FINE tuning your home loan can make you thousands of dollars extra a year better off. The Reserve Bank of Australia has kept interest rates at 2.5 per cent since August last year but many lenders have failed to pass on the full benefit.
So if you’re keen to make the most of this historically low rate you may need to take matters into your own hands.
Here are moneysaver’s simple steps to giving yourself a better mortgage rate.
1. Do your homework.
Financial services firm Canstar’s research manager Mitchell Watson says the first thing borrowers should do is get a clear understanding of what is and isn’t a good deal so you are in a better position to negotiate.
Knowing what is the best rate in the market can help when you approach the lender and demand a better deal.
Canstar’s database shows the lowest standard variable rate on the market for a $300,000 30-year loan is 4.48 per cent.
Consumers should also look at the fees attached which can make a big difference over the life of the loan.
Watson suggests finding out whether a home loan package which includes other products like credit cards may result in you getting better bang for buck.
2. Understand your loan
Reviewing your mortgage every few years is a good idea. If you have a fixed-rate loan do it when the loan term matures.
If you had a high loan-to-value ratio – the size of the loan compared to the value of the property – it’s worth giving yourself a home loan health check once this drops below 80 per cent.
Mortgage Choice spokeswoman Jessica Darnbrough says you’ll have more freedom to move as you won’t be slapped with lenders’ mortgage insurance.
‘Lenders’ mortgage insurance is not transferable, so if the loan you are refinancing into has an LVR of 80 per cent or more, you could be required to pay LMI again,” she says.
‘It may pay for borrowers to bide their time, wait until they can get a loan with an LVR of 80 per cent or less and then refinance.”
3. Phone your bank
Once you’re armed with your home loan ammunition it’s important you’re assertive when contacting lenders, whether it’s your current provider or a different financial institution.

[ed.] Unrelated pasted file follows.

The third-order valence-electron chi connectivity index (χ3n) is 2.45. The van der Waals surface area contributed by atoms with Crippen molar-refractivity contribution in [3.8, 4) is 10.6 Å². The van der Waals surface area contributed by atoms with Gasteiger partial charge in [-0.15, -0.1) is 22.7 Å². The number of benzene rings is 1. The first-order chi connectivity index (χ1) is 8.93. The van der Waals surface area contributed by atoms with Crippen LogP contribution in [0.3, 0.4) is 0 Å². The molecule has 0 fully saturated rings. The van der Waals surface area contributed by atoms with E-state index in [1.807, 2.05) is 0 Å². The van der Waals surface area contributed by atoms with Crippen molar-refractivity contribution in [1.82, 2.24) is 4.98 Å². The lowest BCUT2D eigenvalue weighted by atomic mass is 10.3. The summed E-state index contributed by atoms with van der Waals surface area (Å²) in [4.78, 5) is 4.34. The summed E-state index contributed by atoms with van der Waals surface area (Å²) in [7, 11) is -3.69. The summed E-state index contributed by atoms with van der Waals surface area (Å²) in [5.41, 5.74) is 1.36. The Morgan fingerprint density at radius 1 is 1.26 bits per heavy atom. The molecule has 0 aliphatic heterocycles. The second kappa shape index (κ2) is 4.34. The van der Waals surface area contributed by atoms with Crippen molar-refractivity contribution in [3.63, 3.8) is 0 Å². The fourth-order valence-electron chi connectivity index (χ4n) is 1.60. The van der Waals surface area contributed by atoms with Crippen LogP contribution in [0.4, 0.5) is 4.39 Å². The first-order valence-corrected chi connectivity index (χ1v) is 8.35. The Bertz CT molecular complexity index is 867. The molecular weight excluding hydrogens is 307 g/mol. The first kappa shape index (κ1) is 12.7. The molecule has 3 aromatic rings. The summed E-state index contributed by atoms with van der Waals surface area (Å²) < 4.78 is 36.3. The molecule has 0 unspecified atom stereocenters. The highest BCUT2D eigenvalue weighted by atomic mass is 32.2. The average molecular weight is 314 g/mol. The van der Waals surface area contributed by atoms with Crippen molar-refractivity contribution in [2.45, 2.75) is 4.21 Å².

Ask for a better rate or tell the bank you’ll walk.
Westpac’s head of home ownership, Melanie Evans, says ‘shop around and find a lower interest rate so your repayments reduce as much of the principal of your mortgage as possible.’
4. Contact a mortgage broker
But some borrowers will find researching home loan deals far too hard and this is where they’ll often engage a mortgage broker.
They often have a comprehensive understanding of the market and can find the best deals to suit a customer’s needs.
Watson says they can sometimes provide customers with deals that aren’t publicly advertised by lenders.
Teacher Najla Eid, 29, who owns three properties recently used a mortgage broker to snare her cheaper rates across her two investment properties.
‘I realised my interest rates weren’t that good anymore so I went to my mortgage broker who helped me get more competitive deals,” she says.
‘I’ve saved myself about $60 a week on my two investment property loans by getting a better rate.’
5. Changing your existing mortgage
ING Direct’s head of product Michael Christofides says adopting measures such as making fortnightly repayments can also help reduce your interest bill.
‘Have your salary paid into your mortgage as well and you are making sure every dollar of your income is going against what you owe on your home loan,” he says.
Another popular method is to use your credit card to pay for purchases and pay it off at the end of the month to keep the balance in your offset account as high as possible, for as long as possible, to reduce your interest charges.